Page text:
Nature Notes on Birdwatching

Gray Catbird in our Bald Cypress Tree, photo taken July 2009
Gray Catbird in our Bald Cypress Tree, photo taken July 2009

I took these photos way back in early July, when the weather was unseasonably comfortable. My daughter and I would wait in front of our home each morning for her carpool to theater camp, and one morning we had fun photographing a catbird.

Catbird Fluttering in the Bald Cypress Tree, July 2009
Gray Catbird Fluttering in the Bald Cypress Tree, July 2009

This morning as my daughter and I walked to her camp (she now goes to one in walking distance) we discussed pets. That is, she again inquired if she could have a guinea pig. Or a rabbit. Or a dog. There are many reasons we will not be getting a pet, one of them being I like animals, and I think it would be cruel for me to own one and forget to feed it. So I came up with an alternative solution: if we set up a bird feeder in our backyard, maybe she could enjoy all the birds that come to visit?

So I am wondering if you have bird feeder suggestions. We don’t have a large tree in our backyard, just large bushes that are almost trees. Where would I put it?

Oh, and all I can say about nature today is that it is too hot and humid for me to go outside. My tomato plants, so vigorous in early July, are producing tomatoes but also producing spotty, unhealthy leaves. True birdwatching will have to wait for cooler weather.

Update: My daughter’s end of summer camp newsletter reports that in twenty years she will own an animal shelter.

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22 thoughts on “Nature Notes on Birdwatching

  • Hi Leora,thanks for visiting my blog. Sorry to say I have no idΓ©a what that flower is. It is a wild one and hard o find itΒ΄s name.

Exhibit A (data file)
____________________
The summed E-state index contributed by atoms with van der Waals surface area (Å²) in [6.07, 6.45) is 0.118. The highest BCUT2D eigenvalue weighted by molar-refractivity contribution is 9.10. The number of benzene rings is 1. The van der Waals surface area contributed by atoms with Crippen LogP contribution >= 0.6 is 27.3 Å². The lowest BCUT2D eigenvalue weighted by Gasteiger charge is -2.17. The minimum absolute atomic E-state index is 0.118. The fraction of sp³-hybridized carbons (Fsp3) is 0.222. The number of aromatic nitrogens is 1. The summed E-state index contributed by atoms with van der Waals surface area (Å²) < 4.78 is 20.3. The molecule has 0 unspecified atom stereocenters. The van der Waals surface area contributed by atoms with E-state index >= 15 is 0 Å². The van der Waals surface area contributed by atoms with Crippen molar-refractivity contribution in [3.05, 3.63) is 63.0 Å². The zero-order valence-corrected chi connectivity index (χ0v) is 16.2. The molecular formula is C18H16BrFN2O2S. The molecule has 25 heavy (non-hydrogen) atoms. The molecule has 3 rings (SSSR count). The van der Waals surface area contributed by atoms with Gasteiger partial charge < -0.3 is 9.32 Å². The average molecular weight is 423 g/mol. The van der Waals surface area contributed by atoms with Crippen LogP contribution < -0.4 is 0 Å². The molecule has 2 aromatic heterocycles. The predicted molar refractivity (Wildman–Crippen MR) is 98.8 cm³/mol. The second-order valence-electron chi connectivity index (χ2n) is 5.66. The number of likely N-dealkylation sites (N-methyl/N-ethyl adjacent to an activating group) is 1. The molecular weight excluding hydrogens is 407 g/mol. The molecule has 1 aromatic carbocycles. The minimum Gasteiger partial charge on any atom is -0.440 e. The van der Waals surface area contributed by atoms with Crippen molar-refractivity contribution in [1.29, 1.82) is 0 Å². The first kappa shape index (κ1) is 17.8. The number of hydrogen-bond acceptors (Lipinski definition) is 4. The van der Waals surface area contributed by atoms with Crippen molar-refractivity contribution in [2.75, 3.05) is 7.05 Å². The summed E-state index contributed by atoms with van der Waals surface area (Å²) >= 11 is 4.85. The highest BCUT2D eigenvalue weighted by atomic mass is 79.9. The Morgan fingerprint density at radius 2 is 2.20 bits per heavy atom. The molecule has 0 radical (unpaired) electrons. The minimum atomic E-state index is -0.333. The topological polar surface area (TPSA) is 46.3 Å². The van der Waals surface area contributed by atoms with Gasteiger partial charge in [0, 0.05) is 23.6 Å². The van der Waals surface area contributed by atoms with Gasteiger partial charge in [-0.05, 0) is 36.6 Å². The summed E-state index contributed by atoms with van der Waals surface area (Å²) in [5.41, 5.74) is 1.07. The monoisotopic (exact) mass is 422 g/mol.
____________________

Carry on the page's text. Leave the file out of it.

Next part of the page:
I love those bird images. Escpecially the second image. I like it when there is some action.

    You have a nice blog. Think I put you on my blogroll πŸ™‚

  • Your photos are absolutely lovely. I love birds photography.

    My bird feeders are the stand-alone type, not attached to a tree. I purchased the feeders that you can attach to the free-standing metal poles. Some feeders attach from underneath through a hole, and some poles have two “wings” where you can attach the feeder. I have them near trees and standing in the yard, not near a tree. The birds come, they eat, they chirp and chatter, they leave, they return, and the cycle continues.

    Loews has a great selection of feeders and they have poles.

    The poles just get inserted into the ground, and then you attach the feeder. Voila…birdies, birdies everywhere. πŸ™‚

  • Hi Leora, great pictures!

    I have the same kind of setup as jewwishes does. I have put mine in the back yard facing my bay windows where my kitchen table is. That way I can watch them all year long. I love bird watching. πŸ™‚

  • My bird feeders are hung on the little ornamental stand with the swallows where I hang the suet balls and nuts, and a plant rack where I attach the nuts feeder. It works perfectly. They come for breakfast, lunch late night snack .. And I love watching them. Love your pictures Leora, I’ve never seen a Catbird before!

  • You are so good at this – I made a dozen photos of a very cooperating mockingbird – none of them was acceptable – great work – the tree is beautiful and the wings of the bird – magic!

    • The big, fat, expensive telephoto lens I got in May helps a lot, but even then for birds one needs patience. I’ll try again when the weather is cooler.

  • Great post, Leora! I can’t wait till winter, when your catbird will visit me. πŸ™‚ As to where to put your feeders, I would suggest coming back to either my blog or Michelle’s and click on the “Backyard Habitat” link. The NWF has loads of useful material on just that subject.

    And I think your daughter is heading in the right direction! πŸ™‚